VICTORIA, BC (June 25, 2020) - Compared to other sectors, local tech companies are faring quite well and, as always, they are optimistic about their ability to recover and grow going forward. Over 44% of the 88 respondents have seen stable revenues or an increase in revenues during the crisis. As is to be expected, some companies are struggling and may not survive. Six and a half percent have experienced a decrease in revenues of 50% or more. Generally, tech companies are confident they can survive over the longer term. Almost 75% of respondents feel their company can endure the current lockdown for at least one year, with almost half of respondents believing they can survive under the current conditions indefinitely.
The overall health and stability of this sector is also reflected in the minimal use of government programs. Based on the responses to questions about revenues, it is likely that many Victoria tech companies did not suffer enough decrease in revenues to qualify.
The Canada Emergency Wage Subsidy (CEWS) is by far the most utilized program with 29.5% of respondents participating which requires a 30% drop in revenues to qualify. The Canada Emergency Commercial Rent Assistance Program (CECRA) is barely used with only two respondents leveraging the program due to its requirement to demonstrate a 70% drop in revenues to qualify. In an effort to help support and stabilize the sector, VIATEC waived $64,000 of rent in April and May and provided a 25% discount in June for its startup tenants in Fort Tectoria where only two tenants qualified for the rent relief program.
Given their agility and global focus, it is likely that the local tech sector will rebound quickly and move from the recovery stage, to innovative improvements and ongoing resiliency faster than most other sectors. Almost 30% have increased their head count during the crisis while 23% have decreased their staffing levels and almost 47% have had no change.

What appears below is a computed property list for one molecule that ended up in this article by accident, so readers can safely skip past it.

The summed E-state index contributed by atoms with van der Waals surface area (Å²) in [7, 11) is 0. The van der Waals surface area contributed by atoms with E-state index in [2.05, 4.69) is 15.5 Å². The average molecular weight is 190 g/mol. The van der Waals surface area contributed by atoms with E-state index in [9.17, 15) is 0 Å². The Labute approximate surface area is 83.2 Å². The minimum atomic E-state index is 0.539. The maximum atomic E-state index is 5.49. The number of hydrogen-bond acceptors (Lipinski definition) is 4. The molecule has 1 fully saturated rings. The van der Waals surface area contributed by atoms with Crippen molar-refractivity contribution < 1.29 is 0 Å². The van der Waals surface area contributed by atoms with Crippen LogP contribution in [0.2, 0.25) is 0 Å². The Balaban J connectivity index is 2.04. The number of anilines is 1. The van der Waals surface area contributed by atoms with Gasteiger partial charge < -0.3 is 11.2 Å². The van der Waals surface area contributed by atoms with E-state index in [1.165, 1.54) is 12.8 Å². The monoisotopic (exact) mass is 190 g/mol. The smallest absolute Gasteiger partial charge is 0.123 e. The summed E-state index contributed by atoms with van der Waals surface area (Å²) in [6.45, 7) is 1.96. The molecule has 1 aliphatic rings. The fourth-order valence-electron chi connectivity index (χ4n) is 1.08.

This survey shows that local tech companies are eager and ready to grow both revenues and head count even during the lockdown and it is likely that our region will have a stronger tech sector in the not too distant future. Half of respondents plan to increase their head count once the crisis has ended. The VIATEC online job board had 110 postings at the end of February. That number dropped all the way to just 35 in April but has since rebounded to 82 active job postings. VIATEC offered its members free job postings in April, May and June and to date over $12,000 in free job postings have been provided during that time.
“Typically, following a major crisis, governments turn to infrastructure spending as a way to kick start the economy,” notes Dan Gunn, CEO of VIATEC. “Going forward we are hopeful that governments looking to assist in economic recovery and resilience will recognize that investing in digital communications and treating talent as infrastructure (while not swinging too quickly towards austerity), will provide the stability and resources for our region and Canada to make significant gains on the global stage.”
“Concerns centre around U.S. travel restrictions, supply chain issues and maintaining company culture within a remote team. On the flip side, 75% feel productivity has stayed the same or increased while working remotely. While we do not have the specifics of staff size per respondent, it is noteworthy that respondents reopening their offices are predicting that 60% of their staff will continue to work remotely. Additionally, the need for remote software solutions has accelerated demand for new and currently developing technologies, while the drop in CAD relative to USD has led to increased revenue.”
VIATEC (Victoria Innovation, Advanced Technology and Entrepreneurship Council), started in 1989. VIATEC's mission is to cultivate the most cohesive tech community in the world by providing resources to tackle shared opportunities and challenges while boosting a sense of belonging and shaping our region. (Victoria's biggest industry is tech!).